Re: [secdir] Adrian Farrel's Discuss on draft-ietf-ippm-rt-loss-03: (with DISCUSS and COMMENT)

"Adrian Farrel" <> Sun, 08 April 2012 18:04 UTC

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From: Adrian Farrel <>
To: 'Al Morton' <>, 'Samuel Weiler' <>, 'The IESG' <>
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Date: Sun, 08 Apr 2012 19:04:01 +0100
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Cc:,, 'Dan Frost' <>, "'Murphy, Sandra'" <>,
Subject: Re: [secdir] Adrian Farrel's Discuss on draft-ietf-ippm-rt-loss-03: (with DISCUSS and COMMENT)
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Hello Al,

> > > Although IPPM has never formalized a strategy, we have been repeating
> > > security material in metrics RFCs. This allows new folks to read
> > > and improve the text, rather than be referred to a fixed reference.
> > > It seems to work.
> >
> >I can see how that would lead to the verbatim reproduction of text. I have no
> >problem with that per se, but I worry that the process has become formulaic
> >without any new consideration of security for the specific document in hand.
> >
> >If you tell me that this is adequate for this document and no refinement is
> >needed in this case, I will clear and let the Security ADs and
> >Directorate worry
> >about the security details.
> I think it is. We are essentially conducting a two-way version of RFC 2680
> (one-way loss), so all the same considerations apply. We have exposure in
> two (possibly different) paths, but the threats are the same.

OK. I cleared my Discuss. 

> > > > > 1. The phrase "as immediately as possible" that appears a couple of
> > > > > times in the text (and that seems to originate in RFC 5357) is a bit
> > > > > unfortunate.  "Immediately" or "as quickly as possible" are better.
> > >
> > > This odd turn of phrase resulted from many hours of discussion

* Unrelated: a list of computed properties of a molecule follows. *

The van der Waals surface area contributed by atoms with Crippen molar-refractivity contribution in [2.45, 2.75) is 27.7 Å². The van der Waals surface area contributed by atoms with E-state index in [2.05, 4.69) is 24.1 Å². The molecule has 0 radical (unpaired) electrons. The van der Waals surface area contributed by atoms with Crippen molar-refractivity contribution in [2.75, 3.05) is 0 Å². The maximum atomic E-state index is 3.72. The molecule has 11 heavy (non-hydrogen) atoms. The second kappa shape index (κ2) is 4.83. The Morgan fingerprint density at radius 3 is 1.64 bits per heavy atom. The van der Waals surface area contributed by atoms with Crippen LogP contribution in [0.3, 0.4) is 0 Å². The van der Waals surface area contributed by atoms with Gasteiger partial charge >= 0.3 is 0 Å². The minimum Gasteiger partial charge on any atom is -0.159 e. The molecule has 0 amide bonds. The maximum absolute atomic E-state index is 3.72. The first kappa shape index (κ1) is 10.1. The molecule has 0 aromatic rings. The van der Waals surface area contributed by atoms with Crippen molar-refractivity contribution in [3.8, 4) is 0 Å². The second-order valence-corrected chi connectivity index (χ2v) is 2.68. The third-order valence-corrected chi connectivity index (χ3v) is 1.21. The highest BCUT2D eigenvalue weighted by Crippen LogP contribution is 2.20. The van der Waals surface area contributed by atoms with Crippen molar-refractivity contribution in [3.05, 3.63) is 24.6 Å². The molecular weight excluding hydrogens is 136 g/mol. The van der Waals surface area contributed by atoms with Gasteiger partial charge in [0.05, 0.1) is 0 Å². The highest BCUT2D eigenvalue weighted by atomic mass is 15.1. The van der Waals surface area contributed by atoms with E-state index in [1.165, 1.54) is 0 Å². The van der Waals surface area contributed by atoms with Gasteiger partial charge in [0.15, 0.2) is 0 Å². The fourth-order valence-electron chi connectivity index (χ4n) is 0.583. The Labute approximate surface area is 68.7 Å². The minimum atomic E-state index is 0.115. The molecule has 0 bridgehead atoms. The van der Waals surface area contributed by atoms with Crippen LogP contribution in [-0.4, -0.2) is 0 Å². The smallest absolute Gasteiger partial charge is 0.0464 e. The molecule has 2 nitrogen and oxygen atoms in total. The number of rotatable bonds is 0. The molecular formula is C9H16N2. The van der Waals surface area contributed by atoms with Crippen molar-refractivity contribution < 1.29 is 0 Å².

> > > dating back to TWAMP's development.  We wear the scar proudly.
> >
> >Well, this is only a Comment, and you do not have to address it, but "as
> >immediately as possible" is hogwash. It is a butchery of the
> >language and means
> >nothing!
> >
> >In fact, and as a general principle of writing standards, even "as quickly as
> >possible" would be poor. The English would be fine, but it is a subjective
> >statement against which conformance cannot be measured.
> Under typical protocol development circumstances, we could write a
> real requirement:
>          The response MUST be prepared and sent on the wire in <X seconds.
> But that's not the case here.  Instead we have desire that the response
> will be sent immediately, yet we understand that measurement systems will:
>   - occasionally execute higher priority processes that delay the response
>     (processing routing updates comes to mind)
>   - carry 2 time stamps that allow the tester to determine if the response
>     was generated fast enough for the intended purpose
>   - serve purposes with greater or lesser need for immediacy
>   - either meet the variable needs for measurement immediacy or not, and
>     this is a judgement that can be made on each and every measurement packet
> Is it useful to explain some/all of this in the memo?

I don't think so. I would just fix the text to say what you mean!

I found key text in your mail to be:

>     allow the tester to determine if the response
>     was generated fast enough for the intended purpose

Surely it is not enough to have the tester discard all response because they
were not fast enough. Surely it is a good idea to give *meaningful* advice to
the responder about how to respond so that the response is "fast enough for the
intended purpose."

Clearly "immediately" is not what is meant since it is allowed for this to be a
background process. So perhaps the correct thing to do is warn the implementer
of the responder about the expectations of the tester. Something like:

A tester will normally find that a response that was not generated within 3
weeks is inadequate for the purposes of a realistic test and will discard such
responses. Therefore, a responder needs to ensure that at least 67.2% of
responses are generated within 1 hour of receiving the request. A responder that
is unable to satisfy this requirement SHOULD log the fact so that an operator
can adjust the load and priorities as necessary. A tester that finds that
responses regularly are not generated in a timely fashion SHOULD notify the
operator that the responder is compromising the tests, and SHOULD suspend
sending requests to the responder since it is clearly overloaded.